Here is to a fruitful and value-laden 2010!

Sunday, December 27, 2009

Who Should I Be?

What kind of man do I want to be? When I was a boy, I frequently asked myself that question. In the mind of a small boy, the question is too abstract, so it frequently takes the form of 'what do I want to be when I grow up?' A child understands what people are based on the adults he observes around him: my father worked for a newspaper, Mr Casey next door worked in the food business, still another neighbour was an architect who designed the new swimming pool complex at my local high school. All three men were productive in one way or another, so I thought it perfectly normal to aspire to the same.

As I grew older, I began to grasp the specifics of the work these men did. My father was an editor for a city newspaper and contributed to the quality of the end product. Mr Casey was a food broker who bought and sold products not for direct consumption by everyday people, but for bridging the gap between producers and sellers. Mr Kahler had to know an enormous amount about structural engineering and aesthetics to produce sound, elegant and practical buildings. I never once thought there were other types of men - men who existed to seek advancement in life not by their skills, but by their ability to seek influence.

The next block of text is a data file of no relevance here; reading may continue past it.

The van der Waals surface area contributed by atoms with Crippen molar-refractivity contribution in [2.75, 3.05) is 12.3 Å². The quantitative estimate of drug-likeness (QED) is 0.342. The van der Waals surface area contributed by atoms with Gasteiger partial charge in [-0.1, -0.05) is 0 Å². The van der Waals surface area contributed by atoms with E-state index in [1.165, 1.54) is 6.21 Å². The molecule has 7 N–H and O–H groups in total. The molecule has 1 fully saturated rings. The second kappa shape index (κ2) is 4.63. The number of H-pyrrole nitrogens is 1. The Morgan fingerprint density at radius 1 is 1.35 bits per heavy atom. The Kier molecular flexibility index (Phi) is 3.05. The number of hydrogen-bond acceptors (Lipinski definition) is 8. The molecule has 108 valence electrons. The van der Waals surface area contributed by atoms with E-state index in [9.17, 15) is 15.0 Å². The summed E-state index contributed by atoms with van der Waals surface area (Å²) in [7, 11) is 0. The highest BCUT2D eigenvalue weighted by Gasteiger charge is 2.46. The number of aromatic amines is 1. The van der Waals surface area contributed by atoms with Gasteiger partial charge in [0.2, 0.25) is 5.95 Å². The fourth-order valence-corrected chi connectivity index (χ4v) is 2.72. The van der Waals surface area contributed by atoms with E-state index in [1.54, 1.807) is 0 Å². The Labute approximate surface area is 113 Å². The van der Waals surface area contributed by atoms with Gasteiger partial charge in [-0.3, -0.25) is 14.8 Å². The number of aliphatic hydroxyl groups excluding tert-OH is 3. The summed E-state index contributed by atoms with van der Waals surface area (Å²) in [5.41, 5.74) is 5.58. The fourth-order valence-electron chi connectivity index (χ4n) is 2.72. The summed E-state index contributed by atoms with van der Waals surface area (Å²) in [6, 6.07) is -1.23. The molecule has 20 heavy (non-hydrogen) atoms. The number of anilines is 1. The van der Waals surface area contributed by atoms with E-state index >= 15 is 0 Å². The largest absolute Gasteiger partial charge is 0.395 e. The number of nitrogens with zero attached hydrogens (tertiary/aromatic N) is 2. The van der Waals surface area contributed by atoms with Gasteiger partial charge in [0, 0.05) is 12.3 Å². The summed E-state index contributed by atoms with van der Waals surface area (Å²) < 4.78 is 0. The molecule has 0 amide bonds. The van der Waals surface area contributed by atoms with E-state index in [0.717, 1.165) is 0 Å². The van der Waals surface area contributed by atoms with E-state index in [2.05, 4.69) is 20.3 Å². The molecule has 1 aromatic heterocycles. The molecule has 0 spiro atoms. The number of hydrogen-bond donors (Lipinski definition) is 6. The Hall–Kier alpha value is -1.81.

Today, of course, as a fully-grown man, I understand all too well the type of men who exist not for the sake of their own abilities, but who stand in the way of those who do. This brings me back to my initial question, which I can now state in the present tense: what kind of man am I? People who know me well can answer easily: I am a man who seeks out achievements, wherever they may be. When I get an idea in my head about a future project, I observe, think, plan and act. It never occurs to me to consider the opinions of others, nor does it worry me. I may get an idea for some new achievement based on a conversation I've had, but the work itself is its own motivation for me.

As a teenager, I decided I was going to become fluent in French. A worthy goal, right? Some expressed doubt that I was capable of mastering a second language well after the muscles to produce the sounds of French had atrophied in my mouth. As it turns out, for me they hadn't, and so I was able to mimic the sounds of French effortlessly. The looking in the mirror exercises that the teacher had recommended were unnecessary, so I didn't do them. The teacher was never the wiser for it. It was easy for me and I loved it. I always got the best marks in French class and happily continued acquiring vocabulary and more complex verbal constructions.